New research shows which cold remedies actually work… and which are a waste of time and money
The average American catches two to four colds a year, with U.S. consumers spending billions of dollars annually on remedies to treat and prevent respiratory infections, coughs, sore throats, and stuffy noses. But what works and what doesn’t, when it comes to combating the common cold?
New research suggests a large number of over-the-counter cold and flu remedies do little to stop or treat viral and bacterial infections that strike during winter months, but some approaches do make a difference.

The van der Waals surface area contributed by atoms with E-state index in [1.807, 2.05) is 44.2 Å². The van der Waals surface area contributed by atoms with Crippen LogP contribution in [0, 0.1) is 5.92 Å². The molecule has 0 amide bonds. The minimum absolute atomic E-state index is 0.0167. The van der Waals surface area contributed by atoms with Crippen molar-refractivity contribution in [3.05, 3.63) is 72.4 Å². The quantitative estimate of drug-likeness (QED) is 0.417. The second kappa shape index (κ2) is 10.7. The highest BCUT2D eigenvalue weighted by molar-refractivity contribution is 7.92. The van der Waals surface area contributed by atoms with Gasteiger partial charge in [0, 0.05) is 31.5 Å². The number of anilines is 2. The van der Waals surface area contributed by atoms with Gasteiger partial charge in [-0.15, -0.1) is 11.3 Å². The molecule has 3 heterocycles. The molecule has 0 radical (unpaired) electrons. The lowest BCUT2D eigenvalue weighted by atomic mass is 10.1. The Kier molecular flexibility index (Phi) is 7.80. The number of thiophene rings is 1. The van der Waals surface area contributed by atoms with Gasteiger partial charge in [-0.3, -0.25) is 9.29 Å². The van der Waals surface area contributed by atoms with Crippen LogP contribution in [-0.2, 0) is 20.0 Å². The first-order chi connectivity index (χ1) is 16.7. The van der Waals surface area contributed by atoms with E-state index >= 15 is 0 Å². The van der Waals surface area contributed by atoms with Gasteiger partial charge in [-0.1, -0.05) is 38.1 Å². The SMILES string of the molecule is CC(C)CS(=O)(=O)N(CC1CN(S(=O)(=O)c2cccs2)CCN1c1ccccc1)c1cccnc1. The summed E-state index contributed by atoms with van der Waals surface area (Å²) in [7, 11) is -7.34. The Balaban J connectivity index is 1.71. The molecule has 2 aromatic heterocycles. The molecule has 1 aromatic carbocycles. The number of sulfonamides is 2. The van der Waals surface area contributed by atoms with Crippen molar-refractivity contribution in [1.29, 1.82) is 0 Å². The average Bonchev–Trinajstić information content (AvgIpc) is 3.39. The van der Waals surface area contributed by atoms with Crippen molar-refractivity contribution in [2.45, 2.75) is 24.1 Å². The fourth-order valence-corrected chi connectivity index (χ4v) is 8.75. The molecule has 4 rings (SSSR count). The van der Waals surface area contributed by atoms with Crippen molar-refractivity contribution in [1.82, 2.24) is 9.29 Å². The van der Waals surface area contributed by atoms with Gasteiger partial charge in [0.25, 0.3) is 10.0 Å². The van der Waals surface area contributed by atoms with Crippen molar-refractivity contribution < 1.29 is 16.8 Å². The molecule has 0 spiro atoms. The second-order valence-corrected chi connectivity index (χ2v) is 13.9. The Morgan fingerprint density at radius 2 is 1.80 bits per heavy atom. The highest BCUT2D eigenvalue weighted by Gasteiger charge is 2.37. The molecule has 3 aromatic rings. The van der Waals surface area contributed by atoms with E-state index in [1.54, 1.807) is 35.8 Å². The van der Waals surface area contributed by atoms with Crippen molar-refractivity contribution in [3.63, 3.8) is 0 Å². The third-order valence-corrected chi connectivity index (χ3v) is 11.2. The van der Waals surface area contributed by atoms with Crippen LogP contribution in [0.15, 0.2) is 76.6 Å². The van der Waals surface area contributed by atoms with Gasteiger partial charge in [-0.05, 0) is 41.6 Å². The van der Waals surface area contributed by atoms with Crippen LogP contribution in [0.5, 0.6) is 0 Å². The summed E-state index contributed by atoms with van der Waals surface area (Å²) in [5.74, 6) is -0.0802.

In a new analysis of 67 cold-remedy studies, Michael Allan, M.D., director of medicine at the University of Alberta, found strong evidence that zinc can prevent a cold, while OTC pain relievers and decongestants are reliable treatment options. The review, published in the Canadian Medical Association Journal, found probiotics — “good bacteria” in yogurt and other food products — can also block cold infections. But findings were inconclusive on the benefits of ginseng, garlic, homeopathy, Echinacea, or vitamins C or D.
Dr. Allan added, however, that despite the lack of scientific evidence for many cold and flu remedies, many of his patients still swear by some…
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